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Friendly Neighborhood Spider-Man #8

Posted: Monday, May 8, 2006
By: Michael Bailey



"Jumping the Tracks Part 1"

Writer: Peter David
Artists: Mike Wieringo (p), Karl Kesel (i)

Publisher: Marvel Comics


Plot: In an alternate timeline, Aunt May dies instead of Uncle Ben, and Peter Parker's life goes in a radically different direction. Peter's lifestyle disappoints Uncle Ben, and when Ben is offered a chance to see what might have been by the shadowy Hobgoblin of 2211, he accepts.

Commentary: I have to hand it to Peter David as a writer for taking the storyline of a long dead character coming back to life and turning it on its head. Usually this plot is treated as a mystery where the character returns and the reasons of why are revealed later. Here, Peter David shows the audience exactly how it happened first before getting on with the story proper.

I dug this not only because it was unconventional, but it also allowed Peter David to show exactly how influential Uncle Ben's death was to Peter Parker's life. Uncle Ben's death showed Peter (Parker, not David) that with great power there must also come great responsibility because he failed to stop the robber who would later gun his uncle down. It makes sense that without that guilt, Peter would have continued along the selfish path he had embarked on. Aunt May dying from an accidental fall doesn't have the same emotional weight as Uncle Ben's getting capped had.

So Peter becomes a bigger and bigger jerk. It was an interesting what-if scenario and Peter David (not Parker) used his talents of writing dialogue and characterization to show how this affected Ben Parker in the alternate reality. It also lent credence to Ben's willingness to go to follow the Hobgoblin of 2211 to see what his nephew would have been like if he used his abilities to help people and, more importantly, to see the woman he loved one more time. Ben Parker is a lonely man, and you could feel this through Peter (David's, not Parker's) writing.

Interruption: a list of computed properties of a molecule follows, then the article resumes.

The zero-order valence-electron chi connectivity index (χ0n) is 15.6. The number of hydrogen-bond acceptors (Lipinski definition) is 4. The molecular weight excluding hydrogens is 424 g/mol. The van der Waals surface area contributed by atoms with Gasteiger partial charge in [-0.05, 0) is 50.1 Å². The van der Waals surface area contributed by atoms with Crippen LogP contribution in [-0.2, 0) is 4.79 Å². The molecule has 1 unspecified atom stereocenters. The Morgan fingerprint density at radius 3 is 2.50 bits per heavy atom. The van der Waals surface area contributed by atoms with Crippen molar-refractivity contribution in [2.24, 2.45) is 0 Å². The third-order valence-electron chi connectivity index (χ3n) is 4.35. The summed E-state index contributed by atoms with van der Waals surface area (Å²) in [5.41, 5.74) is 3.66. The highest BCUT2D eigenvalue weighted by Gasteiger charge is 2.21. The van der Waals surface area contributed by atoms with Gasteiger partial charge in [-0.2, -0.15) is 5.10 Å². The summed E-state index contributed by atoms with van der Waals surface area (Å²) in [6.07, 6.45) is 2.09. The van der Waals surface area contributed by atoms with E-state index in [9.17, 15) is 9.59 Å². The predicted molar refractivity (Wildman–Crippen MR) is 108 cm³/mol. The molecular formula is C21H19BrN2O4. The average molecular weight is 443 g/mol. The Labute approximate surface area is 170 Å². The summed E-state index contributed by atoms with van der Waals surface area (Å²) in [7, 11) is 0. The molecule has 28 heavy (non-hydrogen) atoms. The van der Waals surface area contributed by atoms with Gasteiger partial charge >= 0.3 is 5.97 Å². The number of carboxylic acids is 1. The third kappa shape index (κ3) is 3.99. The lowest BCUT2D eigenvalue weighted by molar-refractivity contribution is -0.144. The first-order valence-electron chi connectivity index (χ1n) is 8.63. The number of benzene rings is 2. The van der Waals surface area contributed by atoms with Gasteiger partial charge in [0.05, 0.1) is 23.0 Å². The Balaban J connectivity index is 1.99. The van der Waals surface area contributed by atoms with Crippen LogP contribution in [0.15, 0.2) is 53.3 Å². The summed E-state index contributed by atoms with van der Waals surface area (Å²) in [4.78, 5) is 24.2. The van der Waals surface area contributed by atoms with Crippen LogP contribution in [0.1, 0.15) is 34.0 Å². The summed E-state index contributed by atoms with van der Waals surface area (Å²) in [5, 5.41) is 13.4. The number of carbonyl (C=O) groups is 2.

I also enjoyed the fact that after May saw Ben through the window that both Jarvis and Spider-Man immediately thought it was a trap. May was in shock and that is to be expected, but the other two have seen enough clones, Life Model Decoys, alternate realities and all kinds of stuff that would boggle the mind to know a potential trap when they see one. The thing is, it was a trap but Ben wasn't directly involved. This was great because it shows that Peter David has a good handle on the characters he is writing and respects their histories and experiences.

In The End: Mike Wieringo and Karl Kesel's art was fantastic throughout the issue. They nailed the loneliness that Ben was feeling, and it was interesting to see their alternate version of Peter Parker who had a whole different set of mannerisms and ticks than the one we are familiar with. The ending had the shock value it was intended to have and was a great way to close out the issue. Peter David and crew have started an interesting storyline that, knowing the people involved, is probably going to take a good number of twists and turns before it is over.



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